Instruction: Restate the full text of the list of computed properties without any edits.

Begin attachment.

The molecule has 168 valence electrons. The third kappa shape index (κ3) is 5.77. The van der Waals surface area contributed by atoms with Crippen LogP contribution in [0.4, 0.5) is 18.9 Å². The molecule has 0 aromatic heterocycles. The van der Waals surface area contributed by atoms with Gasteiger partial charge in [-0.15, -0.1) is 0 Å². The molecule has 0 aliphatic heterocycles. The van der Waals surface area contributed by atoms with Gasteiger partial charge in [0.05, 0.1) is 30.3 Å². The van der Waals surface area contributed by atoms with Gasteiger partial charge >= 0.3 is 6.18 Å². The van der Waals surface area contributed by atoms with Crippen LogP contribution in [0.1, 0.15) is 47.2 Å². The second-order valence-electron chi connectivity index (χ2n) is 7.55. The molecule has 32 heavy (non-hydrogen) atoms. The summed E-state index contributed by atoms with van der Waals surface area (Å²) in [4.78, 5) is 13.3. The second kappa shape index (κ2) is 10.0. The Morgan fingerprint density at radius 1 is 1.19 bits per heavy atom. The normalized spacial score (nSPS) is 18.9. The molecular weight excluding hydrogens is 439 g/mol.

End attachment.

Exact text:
The molecule has 168 valence electrons. The third kappa shape index (κ3) is 5.77. The van der Waals surface area contributed by atoms with Crippen LogP contribution in [0.4, 0.5) is 18.9 Å². The molecule has 0 aromatic heterocycles. The van der Waals surface area contributed by atoms with Gasteiger partial charge in [-0.15, -0.1) is 0 Å². The molecule has 0 aliphatic heterocycles. The van der Waals surface area contributed by atoms with Gasteiger partial charge in [0.05, 0.1) is 30.3 Å². The van der Waals surface area contributed by atoms with Gasteiger partial charge >= 0.3 is 6.18 Å². The van der Waals surface area contributed by atoms with Crippen LogP contribution in [0.1, 0.15) is 47.2 Å². The second-order valence-electron chi connectivity index (χ2n) is 7.55. The molecule has 32 heavy (non-hydrogen) atoms. The summed E-state index contributed by atoms with van der Waals surface area (Å²) in [4.78, 5) is 13.3. The second kappa shape index (κ2) is 10.0. The Morgan fingerprint density at radius 1 is 1.19 bits per heavy atom. The normalized spacial score (nSPS) is 18.9. The molecular weight excluding hydrogens is 439 g/mol.